24 vs 26 MUni?

I’m looking to invest in my first muni and am trying to decide between the Nimbus Oracle 24 or 26…I’ve only ridden 20’s before and I’m a bit of a smaller rider (about 5’5-5’6) so I was leaning towards the 24, but I figured I’d try to get some feedback first and see if the 26 might be the better option.


26" tires are much easier to find. A 26 is also better for cruising around, and will roll over obstacles more easily.

If option is your guide then 26 is your ride. At the moment 26 is all about options, thousands of different tires, and rims from which to choose. A 26x2.6 tire can be lighter than a 24x3, and still have about the same volume (a little less, 2.7 is about equal).

If you are doing serious tech MUni there is still a place for 24. Also, if you just cant fit a 26 with 150mm cranks 24 may be the best choice. I have to admit that some of the trails around here feel more comfy with 165mm cranks on my 26, and in that case your saddle will be a half inch lower still.

It should really depend on the terrain you ride. I went through this same thing a few months ago. I ride single track through the woods and the 24 is a better size for me ( 5’10 210lbs ). My 29 wears me out in the sharp turns going through the woods. But the bigger wheel is better in an open terrain.

Not to be too picky, but you just brought a 29er into the discussion. 26 is much easier to manage in tight singletrack than 29. In fact if you go with a slightly narrower tire, like a 2.6/7, a 26 is only an inch taller than 24x3. I agree that on open wider trails 29 is really fun, i just start feeling too high up on my 29 to venture out into tighter quarters.

Thanks for all the responses dudes…didn’t know 26’ was the more common size. As far as the specific terrain I plan on going on…I don’t know. I’ve never ventured off the concrete with my 20’s. This will be my first time trying to ride trails/off-road.


I attended the 2015 Arizona MUni weekend and I was one of the only people with a 26". Practically all the serious riders there had 24" and very few of them were running brakes. The hills around Phoenix represent, I was told, some of the most technical MUni, hence the preponderance of 24" riders. Anyway, I was feeling pretty inadequate on my 26".

My feelings about my 26" have improved recently, after the installation of a lighter tire (replaced the Duro Leopard with a Maxxis Ardent) and the KH t-bar (the stock seat on my Oracle had lost rigidity, even after tightening).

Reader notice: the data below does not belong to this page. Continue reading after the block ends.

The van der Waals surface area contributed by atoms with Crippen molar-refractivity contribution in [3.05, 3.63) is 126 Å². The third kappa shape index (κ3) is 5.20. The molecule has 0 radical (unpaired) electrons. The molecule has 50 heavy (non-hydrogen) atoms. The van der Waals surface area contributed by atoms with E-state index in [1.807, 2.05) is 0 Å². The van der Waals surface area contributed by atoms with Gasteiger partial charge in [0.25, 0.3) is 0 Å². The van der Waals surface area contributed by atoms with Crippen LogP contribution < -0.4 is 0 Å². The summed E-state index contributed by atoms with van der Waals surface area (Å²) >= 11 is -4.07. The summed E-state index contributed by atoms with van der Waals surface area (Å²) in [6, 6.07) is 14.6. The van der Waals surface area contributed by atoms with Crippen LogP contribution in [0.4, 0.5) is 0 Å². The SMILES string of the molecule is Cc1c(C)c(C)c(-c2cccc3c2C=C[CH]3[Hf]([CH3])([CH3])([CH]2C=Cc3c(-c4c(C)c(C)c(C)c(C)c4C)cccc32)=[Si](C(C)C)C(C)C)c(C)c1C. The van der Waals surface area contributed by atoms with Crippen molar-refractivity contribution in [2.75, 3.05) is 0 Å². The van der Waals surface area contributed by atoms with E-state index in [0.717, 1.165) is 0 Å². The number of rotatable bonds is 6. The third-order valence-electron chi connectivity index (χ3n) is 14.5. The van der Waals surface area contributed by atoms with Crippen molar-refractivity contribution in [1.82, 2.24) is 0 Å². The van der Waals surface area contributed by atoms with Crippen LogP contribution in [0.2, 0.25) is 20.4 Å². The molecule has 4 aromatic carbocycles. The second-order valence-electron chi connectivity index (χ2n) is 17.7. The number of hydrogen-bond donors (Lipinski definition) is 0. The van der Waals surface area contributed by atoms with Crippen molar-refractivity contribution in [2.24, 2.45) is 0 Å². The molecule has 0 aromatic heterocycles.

I am a bigger rider, 6’2" and nearly 200 lb. The trails in my neighborhood aren’t as chronically technical as they were in Phoenix, and they are considerably more flowing. So, yes, maybe 26" is right for me.

But I would probably tell someone getting their first MUni to get a 24". As long as there are a few tire choices for 24", things will be all right. Yes, there’ll be more choices for 26" tires, but how many choices do we need?

One of the 24" riders talked about doing trials on the 24". That’s another reason to get a 24". Jerking around a larger uni for trials is harder.

With the exception of Uber technical trails, I would say that a 24 feels too twitchy and lacked any ‘flow’ when I tried it. My old 26 felt much better in that regard, and was still small enough for the really tech. sections.

IMHO, if I was starting someone out on a muni, I’d look a at a 26.

Btw, if you search there are tons of threads on this. There are two eternal questions in life: chicken or the egg, and what wheel size for muni.

Thanks for the input, Killian. I have searched and seen some of the other threads, just wanted to get some more personalized opinions…my biggest worry is that it’ll be more difficult for me to mount a 26’ as opposed to a 24’ (I only ride a 20’ now) because of my height.

5’5-6 is plenty tall enough to mount a 26" - how do you think people manage 36ers! :smiley:

I’m really not sure I see the need for 24" wheels except for REALLY unbelievably difficult terrain, where you’re more or less doing a trials run to overcome it as opposed to actually spinning your wheel over it.

No worries, just saying that it’s also not specific to 24 vs. 26 either. Lots of 29 vs. 36 out there and 26 vs. 29.

If you are a good rider, the 24 v 26 doesn’t matter much. If you are not a good rider, you will always think the one you don’t have will make things better.

I have both and bounce between the both of them hoping for improvement. I wonder what that means?

Nothing beats practice and testing the edges of your limits. The operative word is EDGES.


You’ve just explained why that experience is irrelevant to the OP - serious riders, tech terrain, neither of which is likely to apply to him for the immediate future. The sort of stuff he is likely to be riding on is probably no more technical than what I choose to use a 29er for - though I’m glad I went for a 26 instead when I first rode off road, I’m also happy that I wasn’t on a 24. For more moderate terrain, what you lose with the higher gearing and less agility you more than make up with the ability to roll over things.

You won’t have any problem mounting a 26 with practice.

Goldilocks sat on the 25" Unicycle: “This one is just right!”

Technical MUni may not apply to the OP, but that doesn’t imply that a 26" is a better choice than a 24".

I am suspicious of any forum-advice that is predicated on the “easier is better” principal. Being a unicyclist is a bit masochistic. We are used to struggling. Sometimes struggling makes us better.